Serial correlation occurs in a time series when a variable and a lagged version of itself (for instance a variable at times T and at T-1) are observed to be correlated with one another over periods of time. Repeating patterns often show serial correlation when the level of a variable affects its future level. In finance, this correlation is used by technical analysts to determine how well the past price of a security predicts the future price.
Serial correlation is similar to the statistical concepts of autocorrelation or lagged correlation.
It measures the relationship between a variable’s current value given its past values.
A variable that is serially correlated indicates that it may not be random.
Technical analysts validate the profitable patterns of a security or group of securities and determine the risk associated with investment opportunities.
Serial correlation is used in statistics to describe the relationship between observations of the same variable over specific periods. If a variable’s serial correlation is measured as zero, there is no correlation, and each of the observations is independent of one another. Conversely, if a variable’s serial correlation skews toward one, the observations are serially correlated, and future observations are affected by past values. Essentially, a variable that is serially correlated has a pattern and is not random.
Error terms occur when a model is not completely accurate and results in differing results during real-world applications. When error terms from different (usually adjacent) periods (or cross-section observations) are correlated, the error term is serially correlated. Serial correlation occurs in time-series studies when the errors associated with a given period carry over into future periods. For example, when predicting the growth of stock dividends, an overestimate in one year will lead to overestimates in succeeding years.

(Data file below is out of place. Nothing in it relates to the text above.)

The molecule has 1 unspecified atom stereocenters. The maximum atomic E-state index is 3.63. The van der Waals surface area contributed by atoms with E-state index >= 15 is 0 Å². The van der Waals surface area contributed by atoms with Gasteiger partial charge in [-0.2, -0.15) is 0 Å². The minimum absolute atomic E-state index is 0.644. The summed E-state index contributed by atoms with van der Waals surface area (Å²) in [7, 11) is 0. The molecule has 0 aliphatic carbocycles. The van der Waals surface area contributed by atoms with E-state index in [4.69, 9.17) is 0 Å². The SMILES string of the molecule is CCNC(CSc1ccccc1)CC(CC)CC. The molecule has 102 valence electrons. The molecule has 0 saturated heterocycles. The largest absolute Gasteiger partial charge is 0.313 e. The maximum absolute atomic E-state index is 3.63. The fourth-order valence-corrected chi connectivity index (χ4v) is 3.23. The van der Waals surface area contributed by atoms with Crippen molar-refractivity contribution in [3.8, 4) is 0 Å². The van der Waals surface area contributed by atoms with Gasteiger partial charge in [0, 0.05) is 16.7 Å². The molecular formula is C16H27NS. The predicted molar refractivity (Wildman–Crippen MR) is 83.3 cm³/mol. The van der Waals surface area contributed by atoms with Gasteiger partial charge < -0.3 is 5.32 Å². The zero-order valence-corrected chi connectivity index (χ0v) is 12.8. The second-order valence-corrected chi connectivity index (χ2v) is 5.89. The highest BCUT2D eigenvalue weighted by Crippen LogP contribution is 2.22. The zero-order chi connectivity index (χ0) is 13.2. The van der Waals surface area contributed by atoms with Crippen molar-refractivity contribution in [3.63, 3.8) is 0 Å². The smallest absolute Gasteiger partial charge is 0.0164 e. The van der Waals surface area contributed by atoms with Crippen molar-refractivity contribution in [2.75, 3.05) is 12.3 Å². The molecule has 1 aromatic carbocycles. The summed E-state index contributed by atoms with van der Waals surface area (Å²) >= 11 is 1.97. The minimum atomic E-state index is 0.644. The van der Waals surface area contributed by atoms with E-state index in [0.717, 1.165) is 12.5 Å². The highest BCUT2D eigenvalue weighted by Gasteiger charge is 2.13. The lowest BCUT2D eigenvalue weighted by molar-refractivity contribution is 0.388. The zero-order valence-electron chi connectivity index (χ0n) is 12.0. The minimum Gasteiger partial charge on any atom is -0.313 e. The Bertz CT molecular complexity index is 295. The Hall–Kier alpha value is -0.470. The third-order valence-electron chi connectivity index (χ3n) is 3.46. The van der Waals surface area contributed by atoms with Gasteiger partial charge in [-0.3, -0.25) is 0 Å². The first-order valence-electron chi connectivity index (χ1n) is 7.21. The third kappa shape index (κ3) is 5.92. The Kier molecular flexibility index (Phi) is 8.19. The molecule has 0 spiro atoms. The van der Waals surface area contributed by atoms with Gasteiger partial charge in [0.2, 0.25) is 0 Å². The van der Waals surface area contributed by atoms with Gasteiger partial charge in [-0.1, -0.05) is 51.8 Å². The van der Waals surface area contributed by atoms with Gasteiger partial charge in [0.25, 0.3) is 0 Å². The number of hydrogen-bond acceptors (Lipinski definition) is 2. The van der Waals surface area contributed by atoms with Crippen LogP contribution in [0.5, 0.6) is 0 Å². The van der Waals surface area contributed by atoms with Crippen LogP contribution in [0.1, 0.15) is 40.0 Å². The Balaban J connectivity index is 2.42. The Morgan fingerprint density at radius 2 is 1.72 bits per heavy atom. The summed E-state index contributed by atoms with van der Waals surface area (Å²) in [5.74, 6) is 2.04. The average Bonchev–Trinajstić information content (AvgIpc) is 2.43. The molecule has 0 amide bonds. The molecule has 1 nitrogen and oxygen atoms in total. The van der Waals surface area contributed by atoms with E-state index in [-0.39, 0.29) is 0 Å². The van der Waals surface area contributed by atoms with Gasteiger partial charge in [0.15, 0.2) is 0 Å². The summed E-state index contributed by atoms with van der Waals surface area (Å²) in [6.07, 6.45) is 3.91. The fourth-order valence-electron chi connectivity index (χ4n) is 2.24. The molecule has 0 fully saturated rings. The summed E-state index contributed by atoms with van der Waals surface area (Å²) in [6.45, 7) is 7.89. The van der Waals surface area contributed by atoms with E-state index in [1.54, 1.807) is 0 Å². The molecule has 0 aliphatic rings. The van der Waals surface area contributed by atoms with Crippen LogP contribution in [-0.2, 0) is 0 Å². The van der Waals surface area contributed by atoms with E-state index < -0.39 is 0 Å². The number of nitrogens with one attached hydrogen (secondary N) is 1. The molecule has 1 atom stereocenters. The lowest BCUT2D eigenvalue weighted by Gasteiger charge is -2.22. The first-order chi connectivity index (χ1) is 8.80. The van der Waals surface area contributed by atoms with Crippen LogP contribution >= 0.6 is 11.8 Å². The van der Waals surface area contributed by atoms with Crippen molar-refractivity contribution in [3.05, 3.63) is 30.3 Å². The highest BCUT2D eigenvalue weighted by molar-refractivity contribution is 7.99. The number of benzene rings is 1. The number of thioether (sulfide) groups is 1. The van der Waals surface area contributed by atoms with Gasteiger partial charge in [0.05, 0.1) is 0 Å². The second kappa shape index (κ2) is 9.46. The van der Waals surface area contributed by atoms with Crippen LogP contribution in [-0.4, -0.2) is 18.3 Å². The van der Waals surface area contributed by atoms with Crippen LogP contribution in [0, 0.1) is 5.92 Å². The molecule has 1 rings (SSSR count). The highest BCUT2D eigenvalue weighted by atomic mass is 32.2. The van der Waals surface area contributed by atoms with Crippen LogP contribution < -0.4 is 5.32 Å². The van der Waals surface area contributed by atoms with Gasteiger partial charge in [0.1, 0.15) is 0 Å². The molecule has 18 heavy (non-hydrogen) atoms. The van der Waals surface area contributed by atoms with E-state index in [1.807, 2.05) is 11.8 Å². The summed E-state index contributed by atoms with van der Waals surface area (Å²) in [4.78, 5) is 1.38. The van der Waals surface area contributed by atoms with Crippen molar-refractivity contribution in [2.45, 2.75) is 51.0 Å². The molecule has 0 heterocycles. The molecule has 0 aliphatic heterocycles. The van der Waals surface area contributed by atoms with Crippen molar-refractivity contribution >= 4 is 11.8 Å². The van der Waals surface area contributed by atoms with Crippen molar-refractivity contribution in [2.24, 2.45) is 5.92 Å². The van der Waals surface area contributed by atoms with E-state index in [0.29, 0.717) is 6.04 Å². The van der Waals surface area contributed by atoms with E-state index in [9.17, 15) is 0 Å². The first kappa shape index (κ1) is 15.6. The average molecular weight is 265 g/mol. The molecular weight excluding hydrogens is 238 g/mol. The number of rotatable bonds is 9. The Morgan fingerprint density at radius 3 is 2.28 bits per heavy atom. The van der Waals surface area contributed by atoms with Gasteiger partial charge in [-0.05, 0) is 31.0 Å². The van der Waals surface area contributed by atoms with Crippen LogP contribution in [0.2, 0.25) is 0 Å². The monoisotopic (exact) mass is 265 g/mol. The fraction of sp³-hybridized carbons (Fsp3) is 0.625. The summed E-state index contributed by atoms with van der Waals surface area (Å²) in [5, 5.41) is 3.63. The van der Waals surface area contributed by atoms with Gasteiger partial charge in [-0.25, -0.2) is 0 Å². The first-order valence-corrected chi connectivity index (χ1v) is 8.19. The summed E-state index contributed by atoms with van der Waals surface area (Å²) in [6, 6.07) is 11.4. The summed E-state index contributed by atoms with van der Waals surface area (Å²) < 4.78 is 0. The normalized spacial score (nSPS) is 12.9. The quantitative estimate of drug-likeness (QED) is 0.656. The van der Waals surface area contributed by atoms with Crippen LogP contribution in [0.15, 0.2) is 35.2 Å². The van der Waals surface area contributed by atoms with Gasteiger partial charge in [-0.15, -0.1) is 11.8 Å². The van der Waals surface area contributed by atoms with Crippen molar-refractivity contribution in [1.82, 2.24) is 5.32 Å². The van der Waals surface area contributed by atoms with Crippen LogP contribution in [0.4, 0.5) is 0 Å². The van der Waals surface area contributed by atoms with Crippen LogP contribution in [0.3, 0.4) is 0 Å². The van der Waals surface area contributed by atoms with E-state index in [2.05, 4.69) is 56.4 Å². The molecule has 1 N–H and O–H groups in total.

Serial correlation can make simulated trading models more accurate, which helps the investor develop a less risky investment strategy.
Technical analysis uses measures of serial correlation when analyzing a security’s pattern. The analysis is based entirely on a stock’s price movement and associated volume rather than a company’s fundamentals. Practitioners of technical analysis, if they use serial correlation correctly, identify and validate the profitable patterns or a security or group of securities and spot investment opportunities.
Serial correlation was originally used in engineering to determine how a signal, such as a computer signal or radio wave, varies compared to itself over time. The concept grew in popularity in economic circles as economists and practitioners of econometrics used the measure to analyze economic data over time.
Almost all large financial institutions now have quantitative analysts, known as quants, on staff. These financial trading analysts use technical analysis and other statistical inferences to analyze and predict the stock market. These modelers attempt to identify the structure of the correlations to improve forecasts and the potential profitability of a strategy. In addition, identifying the correlation structure improves the realism of any simulated time series based on the model. Accurate simulations reduce the risk of investment strategies.
Quants are integral to the success of many of these financial institutions since they provide market models that the institution then uses as the basis for its investment strategy.
Serial correlation was originally used in signal processing and systems engineering to determine how a signal varies with itself over time. In the 1980s, economists and mathematicians rushed to Wall Street to apply the concept to predict stock prices.
Serial correlation among these quants is determined using the Durbin-Watson (DW) test. The correlation can be either positive or negative. A stock price displaying positive serial correlation has a positive pattern. A security that has a negative serial correlation has a negative influence on itself over time.